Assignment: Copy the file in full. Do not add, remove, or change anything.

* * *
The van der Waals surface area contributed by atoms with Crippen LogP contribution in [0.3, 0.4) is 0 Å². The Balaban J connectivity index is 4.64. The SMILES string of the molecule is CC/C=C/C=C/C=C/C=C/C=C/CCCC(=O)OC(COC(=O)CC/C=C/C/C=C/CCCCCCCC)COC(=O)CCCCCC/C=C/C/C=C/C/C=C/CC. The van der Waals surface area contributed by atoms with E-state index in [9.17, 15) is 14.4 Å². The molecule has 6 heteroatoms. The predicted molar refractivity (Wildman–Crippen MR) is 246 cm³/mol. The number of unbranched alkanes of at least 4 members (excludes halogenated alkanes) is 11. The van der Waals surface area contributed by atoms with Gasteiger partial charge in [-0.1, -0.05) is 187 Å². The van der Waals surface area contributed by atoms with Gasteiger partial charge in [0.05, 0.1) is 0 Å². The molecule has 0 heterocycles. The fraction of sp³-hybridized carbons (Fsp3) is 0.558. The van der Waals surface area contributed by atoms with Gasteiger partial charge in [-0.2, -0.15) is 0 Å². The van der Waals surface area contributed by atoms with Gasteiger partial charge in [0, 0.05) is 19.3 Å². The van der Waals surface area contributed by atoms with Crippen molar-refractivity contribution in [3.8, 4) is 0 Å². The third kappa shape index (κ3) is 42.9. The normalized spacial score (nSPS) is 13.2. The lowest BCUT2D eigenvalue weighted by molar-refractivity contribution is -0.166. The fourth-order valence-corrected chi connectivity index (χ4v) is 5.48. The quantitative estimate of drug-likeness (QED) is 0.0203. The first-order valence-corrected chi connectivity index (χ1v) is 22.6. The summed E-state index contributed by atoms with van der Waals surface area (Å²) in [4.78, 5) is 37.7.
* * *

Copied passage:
The van der Waals surface area contributed by atoms with Crippen LogP contribution in [0.3, 0.4) is 0 Å². The Balaban J connectivity index is 4.64. The SMILES string of the molecule is CC/C=C/C=C/C=C/C=C/C=C/CCCC(=O)OC(COC(=O)CC/C=C/C/C=C/CCCCCCCC)COC(=O)CCCCCC/C=C/C/C=C/C/C=C/CC. The van der Waals surface area contributed by atoms with E-state index in [9.17, 15) is 14.4 Å². The molecule has 6 heteroatoms. The predicted molar refractivity (Wildman–Crippen MR) is 246 cm³/mol. The number of unbranched alkanes of at least 4 members (excludes halogenated alkanes) is 11. The van der Waals surface area contributed by atoms with Gasteiger partial charge in [-0.1, -0.05) is 187 Å². The van der Waals surface area contributed by atoms with Gasteiger partial charge in [0.05, 0.1) is 0 Å². The molecule has 0 heterocycles. The fraction of sp³-hybridized carbons (Fsp3) is 0.558. The van der Waals surface area contributed by atoms with Gasteiger partial charge in [-0.2, -0.15) is 0 Å². The van der Waals surface area contributed by atoms with Gasteiger partial charge in [0, 0.05) is 19.3 Å². The van der Waals surface area contributed by atoms with Crippen molar-refractivity contribution in [3.8, 4) is 0 Å². The third kappa shape index (κ3) is 42.9. The normalized spacial score (nSPS) is 13.2. The lowest BCUT2D eigenvalue weighted by molar-refractivity contribution is -0.166. The fourth-order valence-corrected chi connectivity index (χ4v) is 5.48. The quantitative estimate of drug-likeness (QED) is 0.0203. The first-order valence-corrected chi connectivity index (χ1v) is 22.6. The summed E-state index contributed by atoms with van der Waals surface area (Å²) in [4.78, 5) is 37.7.